What problems might the neutral/ground terminal bar have?

How much should I expect to spend upgrading/replacing just the panel by a pro?

Yes the panel is above an electric dryer.
Tom
 

Last edited by b4u8cake; 11-11-05 at 10:55 AM. Reason: Forgot to answer a quesion.
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Old 11-11-05, 10:59 AM
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Neutral/ground problems:
Multiple wires under single screw terminals in the upper right.
Multiple ground wires just bundled together in a lug that is probably rated for a single conductor.
Ground wires loosely twisted in the ground wire bundle
Wire wrapped the wrong way around a screw terminal (lower middle left)
Your grounding electrode conductor (main ground wire) and supply neutral appear to be in the same lug.

-Jon
 
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Old 11-11-05, 11:03 AM
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As an FYI, the dryer should be moved. It's blocking access to the panel.
 
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Old 11-11-05, 04:01 PM
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Thanks Jon for pointing them out.

racraft, not much room to work with. The panel is about 3 inchs above the dryer. Does in front of the panel have to be completely clear?

Tom
 
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Old 11-11-05, 04:07 PM
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Imagine a refrigerator box, 30" wide, 36" deep, and 6'6" tall. Code requires that you be able to set that box on the floor, and push it up until it touches and covers the panel cover, without hitting anything.
 
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Old 11-18-05, 11:08 PM
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Update...

I am in the middle of making changes for the new range that is coming on Sunday.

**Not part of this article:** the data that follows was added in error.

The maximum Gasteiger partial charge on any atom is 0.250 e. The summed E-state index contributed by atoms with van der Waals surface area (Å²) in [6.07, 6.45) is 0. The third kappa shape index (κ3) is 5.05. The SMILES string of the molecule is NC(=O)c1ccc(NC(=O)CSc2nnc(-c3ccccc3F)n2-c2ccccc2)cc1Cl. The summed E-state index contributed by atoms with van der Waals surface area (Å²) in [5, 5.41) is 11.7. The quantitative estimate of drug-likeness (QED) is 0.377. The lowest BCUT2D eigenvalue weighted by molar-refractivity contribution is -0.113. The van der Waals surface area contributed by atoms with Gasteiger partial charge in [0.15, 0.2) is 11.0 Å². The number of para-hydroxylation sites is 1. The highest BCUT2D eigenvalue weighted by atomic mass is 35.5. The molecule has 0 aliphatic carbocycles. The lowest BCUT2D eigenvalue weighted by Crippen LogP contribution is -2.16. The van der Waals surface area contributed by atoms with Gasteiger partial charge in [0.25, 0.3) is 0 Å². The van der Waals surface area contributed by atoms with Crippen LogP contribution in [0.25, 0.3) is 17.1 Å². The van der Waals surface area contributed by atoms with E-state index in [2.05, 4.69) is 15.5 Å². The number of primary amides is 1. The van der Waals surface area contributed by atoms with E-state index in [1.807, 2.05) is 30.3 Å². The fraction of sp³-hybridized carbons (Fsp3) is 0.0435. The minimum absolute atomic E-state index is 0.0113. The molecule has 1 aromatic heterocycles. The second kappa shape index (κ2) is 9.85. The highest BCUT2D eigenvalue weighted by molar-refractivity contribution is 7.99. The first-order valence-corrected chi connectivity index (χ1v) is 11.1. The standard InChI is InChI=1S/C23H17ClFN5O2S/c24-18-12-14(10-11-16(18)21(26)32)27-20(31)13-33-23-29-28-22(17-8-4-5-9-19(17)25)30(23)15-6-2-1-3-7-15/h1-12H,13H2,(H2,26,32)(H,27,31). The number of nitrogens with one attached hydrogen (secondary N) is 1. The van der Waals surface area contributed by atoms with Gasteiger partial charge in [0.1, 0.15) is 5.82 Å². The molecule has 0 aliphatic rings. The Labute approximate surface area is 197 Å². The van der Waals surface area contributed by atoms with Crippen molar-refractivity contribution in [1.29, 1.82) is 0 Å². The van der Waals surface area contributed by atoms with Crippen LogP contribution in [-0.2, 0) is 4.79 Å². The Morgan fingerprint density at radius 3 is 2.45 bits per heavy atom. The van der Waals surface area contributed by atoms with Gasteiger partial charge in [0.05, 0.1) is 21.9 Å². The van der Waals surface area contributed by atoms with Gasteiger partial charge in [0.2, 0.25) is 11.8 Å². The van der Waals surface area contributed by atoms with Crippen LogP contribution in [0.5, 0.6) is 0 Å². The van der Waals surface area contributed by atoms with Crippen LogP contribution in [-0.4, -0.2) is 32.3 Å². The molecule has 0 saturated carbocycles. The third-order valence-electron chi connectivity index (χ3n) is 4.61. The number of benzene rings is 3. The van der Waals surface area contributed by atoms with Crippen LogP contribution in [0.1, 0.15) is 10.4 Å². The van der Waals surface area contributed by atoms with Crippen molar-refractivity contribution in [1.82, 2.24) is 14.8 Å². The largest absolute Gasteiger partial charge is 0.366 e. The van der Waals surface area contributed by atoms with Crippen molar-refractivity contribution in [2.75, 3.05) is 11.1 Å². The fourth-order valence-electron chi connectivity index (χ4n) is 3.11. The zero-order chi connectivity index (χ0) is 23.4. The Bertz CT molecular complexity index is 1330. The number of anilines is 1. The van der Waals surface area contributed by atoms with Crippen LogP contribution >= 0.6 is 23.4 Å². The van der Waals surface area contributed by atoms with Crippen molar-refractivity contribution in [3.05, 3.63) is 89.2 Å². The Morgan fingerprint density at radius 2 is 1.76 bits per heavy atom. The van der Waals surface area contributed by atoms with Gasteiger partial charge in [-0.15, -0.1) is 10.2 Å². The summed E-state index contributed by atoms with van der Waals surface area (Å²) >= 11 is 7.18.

So far I have ran about 48 feet of new 4 wire cable, removed the 30 amp breaker (old wall oven) on the upper left side, totally removed its cable from the panel, installed a 50 amp breaker where the 30 amp was, connected the red and black wires in the cable to the 50 amp breaker, (sides does not matter), the white to a new 6-14 AWG lug and attached Lug to neutral/ground bar, attached a 4 prong outlet to the end of the cable, and started to fix other problems with neutral/ground bar.

After the range is installed, I plan on disconnecting the wires that go the the 2nd 30 amp breaker (old cooktop) and totally removing its cable from the panel. But leaving the old 30 amp breaker in place but turned off.

The large ground bundle, can I unbundle it and attach/insert 2 or 3 grounds to new lugs that are attached to the neutral bar? I think there are not enough screws in the bar for all the neutrals and grounds. So, is it ok to have multiple wires to a single lug attached to a single screw?

Your grounding electrode conductor (main ground wire) and supply neutral appear to be in the same lug.
The silver wires that goes to the large lug in the center of the neural bar, is the ground wire for a 40 amp breaker for the dryer.

About the 30" opening (side to side) in front of the panel (dryer blocking panel). To meet the required opening I would have to move the dryer to the right to make the 30" inch opening. But the dryer would bump into the water heater, so the water heater would have to be moved. Once the dryer is moved to the right its door would hit into the furnace, only allowing to open the door about 1/4 the way open. Somebody made the utility room in the basement a little too small. And it was not me

When I am done with the panel, I will update the pictures.
 
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Old 11-19-05, 07:01 PM
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You need to connect all the strands from the one cable to the same termination lug, you cannot split it. The dryer wire needs terminated under its own space also.